The America of yesterday has vanished and the America of tomorrow holds promise of becoming a land our parents would not recognize,” cautions Pat Buchanan in the September edition of the American Conservative magazine, declaring that the nation “rose from kin and culture, not an abstract proposition.”

Mr. Buchanan later continues, “Before Americans ever adopted a creed, Americans were a people and a nation. Those who equate that creed with the nation rewrite that history to convert America into something she never was: an imperial democracy imposing her ideology on a resisting world, to the ruin of the Republic she was meant to be. And they will turn America into something she cannot survive becoming: a multicultural, multiethnic, multilingual Tower of Babel.”

“If we are a creedal nation, united by a commitment to democracy, equality and liberty, with a mandate and a mission to impose those ideas and ideals on mankind, we shall have a foreign policy like that of George W. Bush. But if we are a traditional nation, our national interests will be traditional: the defense of the land and the preservations of the lives and liberty of our people.”

Fit to print?

Beginning today, the New York Times begins a campaign to convince the public that it’s still the newspaper of record, even in the post-Jayson Blair era. The paper has inaugurated a new “branding campaign” for itself which it calls “These times demand the Times.”

The marketing blitz will use 30- and 60-second TV spots to highlight how the news is reported while showcasing select reporters and columnists with “vignettes of their personal stories.”

“Journalism is everything to the New York Times,” observed spokeswoman Alyse Myers.

Bubba yes, Scooter no

Some conservatives wonder if they should defend the honor of I.Lewis “Scooter” Libby in charges related to the Valerie Plame matter when they previously called for the impeachment of President Clinton on charges of perjury.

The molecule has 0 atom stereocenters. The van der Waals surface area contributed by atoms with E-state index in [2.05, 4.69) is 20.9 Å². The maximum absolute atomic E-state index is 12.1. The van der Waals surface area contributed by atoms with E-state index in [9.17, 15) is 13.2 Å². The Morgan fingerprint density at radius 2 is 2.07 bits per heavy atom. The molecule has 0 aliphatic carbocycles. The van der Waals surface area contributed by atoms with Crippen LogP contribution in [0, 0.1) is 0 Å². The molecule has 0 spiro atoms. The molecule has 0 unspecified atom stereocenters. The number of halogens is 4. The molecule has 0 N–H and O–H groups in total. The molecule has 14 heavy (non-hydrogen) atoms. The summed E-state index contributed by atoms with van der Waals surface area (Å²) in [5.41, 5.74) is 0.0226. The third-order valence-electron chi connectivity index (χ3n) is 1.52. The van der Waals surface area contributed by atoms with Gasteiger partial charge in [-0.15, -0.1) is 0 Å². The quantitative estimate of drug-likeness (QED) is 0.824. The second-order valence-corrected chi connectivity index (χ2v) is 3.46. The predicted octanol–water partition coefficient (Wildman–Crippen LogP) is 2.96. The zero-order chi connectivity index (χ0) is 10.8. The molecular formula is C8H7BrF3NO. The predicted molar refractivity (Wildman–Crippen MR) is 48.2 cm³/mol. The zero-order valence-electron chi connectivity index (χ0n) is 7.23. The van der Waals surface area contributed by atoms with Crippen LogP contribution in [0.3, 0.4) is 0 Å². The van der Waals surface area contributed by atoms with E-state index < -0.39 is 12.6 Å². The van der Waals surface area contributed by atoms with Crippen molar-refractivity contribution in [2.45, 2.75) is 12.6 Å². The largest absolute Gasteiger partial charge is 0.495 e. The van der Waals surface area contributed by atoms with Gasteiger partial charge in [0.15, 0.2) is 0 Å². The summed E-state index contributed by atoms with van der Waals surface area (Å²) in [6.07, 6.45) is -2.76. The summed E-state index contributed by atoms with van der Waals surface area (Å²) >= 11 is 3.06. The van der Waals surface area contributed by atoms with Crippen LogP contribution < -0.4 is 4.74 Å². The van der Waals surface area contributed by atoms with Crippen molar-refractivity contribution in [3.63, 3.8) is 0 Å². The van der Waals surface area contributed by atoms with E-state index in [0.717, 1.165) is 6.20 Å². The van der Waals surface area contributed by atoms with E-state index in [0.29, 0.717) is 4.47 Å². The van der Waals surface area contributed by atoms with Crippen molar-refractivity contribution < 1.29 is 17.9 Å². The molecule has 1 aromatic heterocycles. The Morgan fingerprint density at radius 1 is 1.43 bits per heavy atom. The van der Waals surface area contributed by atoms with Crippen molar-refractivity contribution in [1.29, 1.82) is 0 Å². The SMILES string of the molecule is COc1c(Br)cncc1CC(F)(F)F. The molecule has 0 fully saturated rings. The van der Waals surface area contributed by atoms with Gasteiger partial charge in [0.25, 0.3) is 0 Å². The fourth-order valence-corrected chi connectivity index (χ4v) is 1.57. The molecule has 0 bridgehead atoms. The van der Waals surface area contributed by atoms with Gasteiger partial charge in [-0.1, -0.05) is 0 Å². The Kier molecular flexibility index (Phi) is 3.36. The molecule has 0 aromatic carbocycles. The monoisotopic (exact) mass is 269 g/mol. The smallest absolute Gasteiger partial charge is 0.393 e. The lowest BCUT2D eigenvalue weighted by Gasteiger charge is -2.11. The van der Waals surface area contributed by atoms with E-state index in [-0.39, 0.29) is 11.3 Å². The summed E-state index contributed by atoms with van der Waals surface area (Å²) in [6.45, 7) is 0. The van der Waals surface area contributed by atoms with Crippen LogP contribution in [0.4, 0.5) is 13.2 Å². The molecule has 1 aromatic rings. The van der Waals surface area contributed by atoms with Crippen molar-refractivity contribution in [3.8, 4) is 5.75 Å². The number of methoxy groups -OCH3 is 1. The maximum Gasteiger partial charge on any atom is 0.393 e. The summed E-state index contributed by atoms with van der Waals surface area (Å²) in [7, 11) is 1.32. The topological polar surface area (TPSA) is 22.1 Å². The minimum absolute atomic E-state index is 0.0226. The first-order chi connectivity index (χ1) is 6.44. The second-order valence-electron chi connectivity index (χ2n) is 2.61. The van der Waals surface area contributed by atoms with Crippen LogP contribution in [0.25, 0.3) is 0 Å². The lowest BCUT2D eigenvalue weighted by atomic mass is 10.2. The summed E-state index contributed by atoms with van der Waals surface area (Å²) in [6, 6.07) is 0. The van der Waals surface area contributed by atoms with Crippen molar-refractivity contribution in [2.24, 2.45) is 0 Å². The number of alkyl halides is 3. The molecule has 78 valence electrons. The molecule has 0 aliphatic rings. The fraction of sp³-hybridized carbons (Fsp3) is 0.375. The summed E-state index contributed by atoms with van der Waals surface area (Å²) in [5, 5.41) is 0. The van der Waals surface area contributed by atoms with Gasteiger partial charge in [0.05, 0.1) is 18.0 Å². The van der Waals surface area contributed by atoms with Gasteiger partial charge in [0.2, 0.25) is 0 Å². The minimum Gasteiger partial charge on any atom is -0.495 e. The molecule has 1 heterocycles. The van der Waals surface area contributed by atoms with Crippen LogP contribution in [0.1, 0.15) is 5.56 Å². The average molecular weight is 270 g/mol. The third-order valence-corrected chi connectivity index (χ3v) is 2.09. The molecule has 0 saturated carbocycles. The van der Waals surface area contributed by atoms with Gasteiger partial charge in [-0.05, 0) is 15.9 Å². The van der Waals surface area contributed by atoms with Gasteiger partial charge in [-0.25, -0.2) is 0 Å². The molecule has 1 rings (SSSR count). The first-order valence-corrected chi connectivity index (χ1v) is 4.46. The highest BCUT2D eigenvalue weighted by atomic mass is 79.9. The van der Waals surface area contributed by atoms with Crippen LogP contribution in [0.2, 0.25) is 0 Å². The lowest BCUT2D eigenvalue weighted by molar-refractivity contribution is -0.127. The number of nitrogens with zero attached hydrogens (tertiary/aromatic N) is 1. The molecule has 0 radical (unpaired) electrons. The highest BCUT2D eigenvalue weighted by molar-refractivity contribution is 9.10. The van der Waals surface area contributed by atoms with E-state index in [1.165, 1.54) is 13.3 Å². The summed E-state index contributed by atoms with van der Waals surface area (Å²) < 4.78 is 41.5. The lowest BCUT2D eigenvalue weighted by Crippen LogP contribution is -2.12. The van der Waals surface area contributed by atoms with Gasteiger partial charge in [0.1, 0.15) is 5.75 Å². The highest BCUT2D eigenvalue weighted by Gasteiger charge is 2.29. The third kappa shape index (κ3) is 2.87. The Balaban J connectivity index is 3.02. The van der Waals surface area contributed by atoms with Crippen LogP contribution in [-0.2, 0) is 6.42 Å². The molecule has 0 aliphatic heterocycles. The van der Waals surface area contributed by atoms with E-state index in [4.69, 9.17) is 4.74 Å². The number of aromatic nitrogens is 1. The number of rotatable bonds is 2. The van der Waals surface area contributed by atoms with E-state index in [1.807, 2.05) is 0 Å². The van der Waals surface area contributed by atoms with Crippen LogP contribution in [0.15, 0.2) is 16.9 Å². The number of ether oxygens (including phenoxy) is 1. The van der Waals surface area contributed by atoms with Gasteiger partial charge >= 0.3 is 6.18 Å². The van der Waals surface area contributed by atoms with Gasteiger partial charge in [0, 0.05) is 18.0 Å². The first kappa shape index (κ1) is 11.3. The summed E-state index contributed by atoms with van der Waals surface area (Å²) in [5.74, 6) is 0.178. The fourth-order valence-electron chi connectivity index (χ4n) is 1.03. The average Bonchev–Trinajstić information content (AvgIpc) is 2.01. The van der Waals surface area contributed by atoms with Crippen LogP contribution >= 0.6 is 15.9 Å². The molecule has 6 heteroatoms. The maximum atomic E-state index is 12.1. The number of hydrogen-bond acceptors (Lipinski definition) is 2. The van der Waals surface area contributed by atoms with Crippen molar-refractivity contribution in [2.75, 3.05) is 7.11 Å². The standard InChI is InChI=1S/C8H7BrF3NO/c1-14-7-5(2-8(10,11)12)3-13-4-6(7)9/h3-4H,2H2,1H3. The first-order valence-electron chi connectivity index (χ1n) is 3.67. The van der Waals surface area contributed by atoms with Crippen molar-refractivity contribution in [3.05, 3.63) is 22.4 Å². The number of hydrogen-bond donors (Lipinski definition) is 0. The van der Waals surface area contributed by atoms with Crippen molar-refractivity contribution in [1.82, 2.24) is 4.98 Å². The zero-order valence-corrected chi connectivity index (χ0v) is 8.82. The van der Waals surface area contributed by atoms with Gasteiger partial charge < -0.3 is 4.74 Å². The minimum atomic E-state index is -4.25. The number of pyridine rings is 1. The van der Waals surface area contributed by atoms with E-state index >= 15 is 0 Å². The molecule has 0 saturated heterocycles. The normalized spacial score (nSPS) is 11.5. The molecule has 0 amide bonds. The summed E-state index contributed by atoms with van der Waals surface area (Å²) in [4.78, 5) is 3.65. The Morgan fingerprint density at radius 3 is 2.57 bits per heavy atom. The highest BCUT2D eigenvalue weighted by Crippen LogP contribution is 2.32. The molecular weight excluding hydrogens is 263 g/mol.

“Unlike Libby, Clinton was not indicted despite overwhelming evidence of his actionable lies and obstructions. Indeed, Clinton’s offenses went so far as lying under oath during a deposition overseen by a federal judge, who later held him in contempt of court,” pointed out Mark Levin on National Review Online yesterday.

“Clinton never challenged the judge’s holding. During the course of that sworn deposition, he also knowingly lied to his attorney and knowingly allowed his lawyer to submit an affidavit at the deposition he knew to be false and, in fact, helped to concoct,” he wrote.

“Clinton’s lies had nothing to do with issues of recollection or confusion, but were both overt and conspiratorial — including suborning perjury. Clinton led the cover-up, and Clinton sought to fix the sexual-harassment lawsuit filed against him,” Levin continued.

“Unlike Libby, Clinton was the subject of the investigation. Libby was a bit player. Clinton had every reason to lie and cover-up his conduct as both the Paula Jones and Monica Lewinsky matters would be politically devastating and expose him to civil liability. Libby had no reason to conceal anything about his discussions with reporters as those discussions were not criminal and, as we now know for certain, he was not part of some White House cabal to destroy Valerie Plame, as critics have long (and falsely) asserted.”

Contact Jennifer Harper at 202/636-3085 or jharper@washingtontimes.com